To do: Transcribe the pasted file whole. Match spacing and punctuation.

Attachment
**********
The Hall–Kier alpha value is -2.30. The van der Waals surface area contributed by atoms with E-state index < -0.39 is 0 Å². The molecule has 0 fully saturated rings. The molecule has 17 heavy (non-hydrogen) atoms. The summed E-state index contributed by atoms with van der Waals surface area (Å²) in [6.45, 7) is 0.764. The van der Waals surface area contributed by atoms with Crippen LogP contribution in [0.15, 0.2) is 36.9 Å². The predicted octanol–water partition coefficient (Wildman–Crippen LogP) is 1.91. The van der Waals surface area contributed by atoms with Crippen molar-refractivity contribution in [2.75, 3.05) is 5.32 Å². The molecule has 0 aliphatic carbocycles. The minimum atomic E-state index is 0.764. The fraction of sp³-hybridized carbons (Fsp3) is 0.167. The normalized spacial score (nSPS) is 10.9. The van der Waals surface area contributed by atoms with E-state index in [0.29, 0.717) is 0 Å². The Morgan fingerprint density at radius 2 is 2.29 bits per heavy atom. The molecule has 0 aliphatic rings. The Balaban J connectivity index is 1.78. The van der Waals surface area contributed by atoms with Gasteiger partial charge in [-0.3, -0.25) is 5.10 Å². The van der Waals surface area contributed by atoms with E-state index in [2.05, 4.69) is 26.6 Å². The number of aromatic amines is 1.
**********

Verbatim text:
The Hall–Kier alpha value is -2.30. The van der Waals surface area contributed by atoms with E-state index < -0.39 is 0 Å². The molecule has 0 fully saturated rings. The molecule has 17 heavy (non-hydrogen) atoms. The summed E-state index contributed by atoms with van der Waals surface area (Å²) in [6.45, 7) is 0.764. The van der Waals surface area contributed by atoms with Crippen LogP contribution in [0.15, 0.2) is 36.9 Å². The predicted octanol–water partition coefficient (Wildman–Crippen LogP) is 1.91. The van der Waals surface area contributed by atoms with Crippen molar-refractivity contribution in [2.75, 3.05) is 5.32 Å². The molecule has 0 aliphatic carbocycles. The minimum atomic E-state index is 0.764. The fraction of sp³-hybridized carbons (Fsp3) is 0.167. The normalized spacial score (nSPS) is 10.9. The van der Waals surface area contributed by atoms with E-state index in [0.29, 0.717) is 0 Å². The Morgan fingerprint density at radius 2 is 2.29 bits per heavy atom. The molecule has 0 aliphatic rings. The Balaban J connectivity index is 1.78. The van der Waals surface area contributed by atoms with Gasteiger partial charge in [-0.3, -0.25) is 5.10 Å². The van der Waals surface area contributed by atoms with E-state index in [2.05, 4.69) is 26.6 Å². The number of aromatic amines is 1.